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Ed B says:
1/4/2011 at 9:49:05 PM

I am teaching this offense to a good Middle School team. We have good 3 point shooters. How best to integrate that? Down picks and sliding along perimeter come to mind. Spot up as well. But I am having trouble seeing anything predictable on shaking players loose at the players' sweet spots.

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Ed B says:
1/4/2011 at 9:49:48 PM

I am teaching this offense to a good Middle School team. We have good 3 point shooters. How best to integrate that? Down picks and sliding along perimeter come to mind. Spot up as well. But I am having trouble seeing anything predictable on shaking players loose at the players' sweet spots.

Like
   

Anesha says:
7/27/2011 at 3:59:31 PM

this play iz a good play it helkped us win

Like
   

tim says:
10/14/2012 at 7:09:59 PM

The lane is reserved for post players?....after the guard passes and basket cuts? screening away is becoming a total waste of movement. The guards, by basket cutting, offer excellent opportunities to score off the brush screen or shaping up and receiving the pass. I believe the Read and React offers all the basketball needed to score and win.

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Brian Sass says:
10/16/2014 at 7:43:33 PM

Completely disagree. If the away screens waste movement, then they aren't being taught right.

I'm familiar more with Roy Williams North Carolina motion which runs out if a 3-2 set.

Back screens are always set for the player who just passed the ball. Their defender is easiest to find. Down screens are set on the side opposite the ball. So on a pass from wing to point, you get a back screen for the passer, and a down screen where the ball just came from.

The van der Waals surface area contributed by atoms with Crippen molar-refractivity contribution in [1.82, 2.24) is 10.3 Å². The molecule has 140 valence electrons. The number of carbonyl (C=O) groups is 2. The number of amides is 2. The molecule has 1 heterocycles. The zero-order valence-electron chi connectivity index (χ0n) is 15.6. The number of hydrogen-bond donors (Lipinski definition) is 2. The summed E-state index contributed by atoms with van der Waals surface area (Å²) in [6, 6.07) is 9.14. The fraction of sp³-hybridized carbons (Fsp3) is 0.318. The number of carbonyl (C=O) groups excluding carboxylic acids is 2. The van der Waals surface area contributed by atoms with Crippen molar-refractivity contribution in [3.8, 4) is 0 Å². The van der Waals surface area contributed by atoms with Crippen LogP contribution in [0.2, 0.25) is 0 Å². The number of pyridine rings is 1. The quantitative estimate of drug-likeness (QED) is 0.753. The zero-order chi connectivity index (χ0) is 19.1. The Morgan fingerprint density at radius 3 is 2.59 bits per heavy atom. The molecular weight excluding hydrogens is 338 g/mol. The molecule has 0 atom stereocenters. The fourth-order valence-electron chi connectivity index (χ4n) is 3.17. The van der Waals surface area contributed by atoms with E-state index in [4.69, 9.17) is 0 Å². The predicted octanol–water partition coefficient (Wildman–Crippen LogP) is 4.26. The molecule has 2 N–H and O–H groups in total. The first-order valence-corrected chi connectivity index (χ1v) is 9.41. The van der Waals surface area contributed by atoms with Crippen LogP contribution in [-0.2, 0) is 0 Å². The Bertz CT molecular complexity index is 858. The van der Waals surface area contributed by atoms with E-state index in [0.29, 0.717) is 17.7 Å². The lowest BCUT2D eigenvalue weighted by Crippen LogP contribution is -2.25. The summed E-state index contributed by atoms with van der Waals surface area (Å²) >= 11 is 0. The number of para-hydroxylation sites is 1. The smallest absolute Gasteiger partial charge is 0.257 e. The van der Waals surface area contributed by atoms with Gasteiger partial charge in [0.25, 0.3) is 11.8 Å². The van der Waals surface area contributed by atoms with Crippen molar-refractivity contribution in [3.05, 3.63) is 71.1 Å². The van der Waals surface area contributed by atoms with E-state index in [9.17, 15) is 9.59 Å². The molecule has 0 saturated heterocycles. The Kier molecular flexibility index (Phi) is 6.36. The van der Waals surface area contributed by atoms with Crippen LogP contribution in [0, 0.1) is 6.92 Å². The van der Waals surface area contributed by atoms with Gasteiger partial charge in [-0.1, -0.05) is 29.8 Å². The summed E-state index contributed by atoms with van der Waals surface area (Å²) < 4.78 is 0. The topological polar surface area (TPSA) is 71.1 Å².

I have no problem with Read and React offense or advocates. But I've seen numerous offenses work. I've seen numerous offenses NOT work (including the Read and React).

The key to successful offense is TEACHING. I suffered my own failures trying to run offenses I didn't fully comprehend how to teach.

I was fortunate to hit on an offense that was simple, effective, and easy to teach. I can't imagine running anything else. What made it effective for me wasnt the X's snd O's, the alignment, the movement, or what it's called. It was my ability to teach it improved with experience.

Take what you know. Have them learn what you are able to teach. If your philosophy matches your talent, if your adaptable, and if you are a good teacher of the game, ANY offense can be successful.

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Ken Sartini says:
10/17/2014 at 9:56:46 AM

I agree Brian, its all about HOW YOU teach the game. There are a lot of good offenses out there... but you have to teach something that you REALLY know.... that way, the longer you teach it, the better you will get at it..... you will be able to tweak it to fit your new players.

Something very simple here, IF they don't understannd what you are teaching they will have slow feet because they will be thinking all the time. JMO